Every year added to the global life expectancy is attended by a new biological riddle for experts to consider.
Although our genetic inheritance decides whether or not we do so with grace, the aging process is one of those ineradicable molecular regimes, that refuses to be overthrown. “Growing old” is defined by an ever-lengthening list of intrinsic adverse reactions to our environment. Everything from diet to sunlight, begin to perverse the internal functions and regenerative properties of our cells until our organs fail completely. This gradual decline is insured by nine key physiological hallmarks: Altered cellular communication, telomere attrition, cellular senescence, mitochondrial dysfunction, deregulated nutrient sensing, epigenetic alterations, stem cell exhaustion, loss of proteostasis and genetic instability. All of these contribute to an abundance of genetic and cellular changes that promise our deterioration. Every time our cells replicate the protective region decorating our chromosomes (telomeres) gets that much shorter until it depletes, causing cells to lose the ability to replicate altogether.
Mice, whose protein-coding regions are 85% identical to that of a human genome, have endowed the bulk of our tactical maneuvers in the skirmish against mother nature, even if, thus far, the instruments intended to execute these would-be solutions require a few more years at the whetstone. While experts commit to the laborious investigation, laymen are consoled by what truthfully amounts to little more than cosmetic placebos. Ethanolamine and plastic can only mend reflections.
It’s not in an ecosystem’s best interest to allow atrophied versions of its inhabitants to hang around, and doze off to The Outer Limits; overpopulation, a pervasion of degenerative illness, and a scarcity of resources endorse this mordant appraisal. It’s on the shoulders of the academicians of the world to match these ineluctable concerns with practical means of keeping our rotting meat preserved in a natural system that is eager to evict its tenants as early as 40.
Effects of transcutaneous vagus nerve stimulation in individuals aged 55 years or above: potential benefits of daily stimulation
It was recently discovered that levels of a hormone called Growth Differentiation Factor 11, (GDF 11), plays a critical role in the subversion of the aging process. GDF 11 gradually decreases over time after we reach middle-age, which results in a series of somatic and cognitive complications. After researchers from the University of Georgia administered the hormone to a crop of elderly mice, the subjects evidenced a reverse in heart, muscle and brain aging. Moreover, the higher the level of GDF 11, the longer the lifespan. Still, the mechanics were not yet clear enough to apply to human trials.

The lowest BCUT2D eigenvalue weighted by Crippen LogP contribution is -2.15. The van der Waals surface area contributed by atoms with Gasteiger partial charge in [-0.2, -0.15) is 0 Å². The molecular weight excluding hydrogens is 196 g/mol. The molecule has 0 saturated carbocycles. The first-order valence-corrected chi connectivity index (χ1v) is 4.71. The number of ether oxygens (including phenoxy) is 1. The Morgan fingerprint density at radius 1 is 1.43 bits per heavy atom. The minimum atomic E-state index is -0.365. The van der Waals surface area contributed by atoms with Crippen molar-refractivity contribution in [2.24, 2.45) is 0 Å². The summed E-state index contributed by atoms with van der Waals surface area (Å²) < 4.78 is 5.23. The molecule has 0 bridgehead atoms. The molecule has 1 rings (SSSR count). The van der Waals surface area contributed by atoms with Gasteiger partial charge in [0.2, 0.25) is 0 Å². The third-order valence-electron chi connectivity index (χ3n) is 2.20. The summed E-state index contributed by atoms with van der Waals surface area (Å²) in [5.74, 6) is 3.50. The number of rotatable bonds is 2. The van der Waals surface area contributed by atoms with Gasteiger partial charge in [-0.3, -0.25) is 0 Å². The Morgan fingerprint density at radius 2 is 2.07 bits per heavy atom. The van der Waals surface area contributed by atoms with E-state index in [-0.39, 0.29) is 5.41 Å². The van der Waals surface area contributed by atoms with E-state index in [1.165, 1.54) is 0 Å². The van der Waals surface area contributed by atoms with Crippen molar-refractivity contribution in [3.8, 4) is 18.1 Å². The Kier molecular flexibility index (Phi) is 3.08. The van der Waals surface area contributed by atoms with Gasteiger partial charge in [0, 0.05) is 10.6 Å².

The aim seems to address one side of the mortality prism at a time. The paper occasioned above honed on in cell rejuvenation in particular, while other researchers seek to locate the fountain of youth in the body’s autonomic nervous system. As we season the two branches that comprise the autonomic nervous system, parasympathetic and sympathetic, fall out of rhythm and the consequence welcomes a dramatic weathering.
A new study penned by researchers from the University of Leeds has developed a non-invasive, therapeutic rejoin to the mortality aberration problem. The therapy, coined, transcutaneous vagus nerve stimulation, operates by sending a swarm of electric currents into a patient’s ear canal, which then settles in the nervous system.
“This does sound like a strange therapy but it is actually a painless procedure where we place custom-made clip electrodes on a part of your ear called the tragus,” Susan Deuchars, author of the study and director of research at the university’s School of Biomedical Sciences, explained to USA TODAY.
Over the course of two weeks, 26 participants over the age of 55 were conditioned to a daily 15-minute trial of the pioneering therapy, a therapy condensed to “Tickle therapy” on account of the tingling sensation consistently reported by the study pool. Following pursuant lab testing, the authors found that a re-balanced autonomic nervous system wrought a metabolic anti-aging effect.
The study concludes, “For the first time, we have shown that age-related autonomic, QoL, mood and sleep changes may be improved with tVNS administered every day for two weeks. Importantly, the findings point to the influence of initial values in determining magnitude and direction of change following tVNS: high initial sympathetic prevalence, tension, depression, anger and confusion and low energy and sleep quality were associated with greater improvements. With further work, it may, therefore, be possible to identify which individuals will most benefit from daily tVNS in terms of their autonomic function and overall well-being.”